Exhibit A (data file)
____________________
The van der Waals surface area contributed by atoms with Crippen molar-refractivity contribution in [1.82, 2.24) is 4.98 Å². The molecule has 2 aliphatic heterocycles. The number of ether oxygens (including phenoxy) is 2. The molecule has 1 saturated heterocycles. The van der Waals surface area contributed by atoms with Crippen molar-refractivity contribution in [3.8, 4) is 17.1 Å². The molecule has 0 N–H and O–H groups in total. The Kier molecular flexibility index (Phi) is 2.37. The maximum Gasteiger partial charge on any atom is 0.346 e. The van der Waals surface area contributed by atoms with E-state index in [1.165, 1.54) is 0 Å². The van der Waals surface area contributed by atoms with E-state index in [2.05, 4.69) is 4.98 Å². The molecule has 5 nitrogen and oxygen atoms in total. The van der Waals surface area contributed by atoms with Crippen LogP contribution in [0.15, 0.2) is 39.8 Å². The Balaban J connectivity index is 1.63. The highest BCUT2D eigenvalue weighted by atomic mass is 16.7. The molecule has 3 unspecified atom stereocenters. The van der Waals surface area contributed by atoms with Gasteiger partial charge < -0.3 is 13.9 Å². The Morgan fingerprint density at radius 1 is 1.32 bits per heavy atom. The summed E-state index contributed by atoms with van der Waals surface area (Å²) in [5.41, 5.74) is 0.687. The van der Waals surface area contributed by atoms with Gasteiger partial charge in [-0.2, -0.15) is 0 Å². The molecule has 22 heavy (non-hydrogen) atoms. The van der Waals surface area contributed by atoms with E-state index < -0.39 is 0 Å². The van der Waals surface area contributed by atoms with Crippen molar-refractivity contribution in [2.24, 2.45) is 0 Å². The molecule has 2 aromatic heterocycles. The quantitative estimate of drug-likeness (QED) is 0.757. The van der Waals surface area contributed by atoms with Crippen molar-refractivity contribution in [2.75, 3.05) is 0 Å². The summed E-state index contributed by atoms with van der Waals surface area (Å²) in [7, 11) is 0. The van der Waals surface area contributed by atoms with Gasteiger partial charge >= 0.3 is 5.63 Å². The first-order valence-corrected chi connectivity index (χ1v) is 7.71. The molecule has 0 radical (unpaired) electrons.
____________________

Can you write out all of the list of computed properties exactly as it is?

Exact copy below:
The van der Waals surface area contributed by atoms with Crippen molar-refractivity contribution in [1.82, 2.24) is 4.98 Å². The molecule has 2 aliphatic heterocycles. The number of ether oxygens (including phenoxy) is 2. The molecule has 1 saturated heterocycles. The van der Waals surface area contributed by atoms with Crippen molar-refractivity contribution in [3.8, 4) is 17.1 Å². The molecule has 0 N–H and O–H groups in total. The Kier molecular flexibility index (Phi) is 2.37. The maximum Gasteiger partial charge on any atom is 0.346 e. The van der Waals surface area contributed by atoms with E-state index in [1.165, 1.54) is 0 Å². The van der Waals surface area contributed by atoms with E-state index in [2.05, 4.69) is 4.98 Å². The molecule has 5 nitrogen and oxygen atoms in total. The van der Waals surface area contributed by atoms with Crippen LogP contribution in [0.15, 0.2) is 39.8 Å². The Balaban J connectivity index is 1.63. The highest BCUT2D eigenvalue weighted by atomic mass is 16.7. The molecule has 3 unspecified atom stereocenters. The van der Waals surface area contributed by atoms with Gasteiger partial charge < -0.3 is 13.9 Å². The Morgan fingerprint density at radius 1 is 1.32 bits per heavy atom. The summed E-state index contributed by atoms with van der Waals surface area (Å²) in [5.41, 5.74) is 0.687. The van der Waals surface area contributed by atoms with Gasteiger partial charge in [-0.2, -0.15) is 0 Å². The molecule has 22 heavy (non-hydrogen) atoms. The van der Waals surface area contributed by atoms with E-state index < -0.39 is 0 Å². The van der Waals surface area contributed by atoms with Crippen molar-refractivity contribution in [2.24, 2.45) is 0 Å². The molecule has 2 aromatic heterocycles. The quantitative estimate of drug-likeness (QED) is 0.757. The van der Waals surface area contributed by atoms with Crippen molar-refractivity contribution in [2.75, 3.05) is 0 Å². The summed E-state index contributed by atoms with van der Waals surface area (Å²) in [7, 11) is 0. The van der Waals surface area contributed by atoms with Gasteiger partial charge >= 0.3 is 5.63 Å². The first-order valence-corrected chi connectivity index (χ1v) is 7.71. The molecule has 0 radical (unpaired) electrons.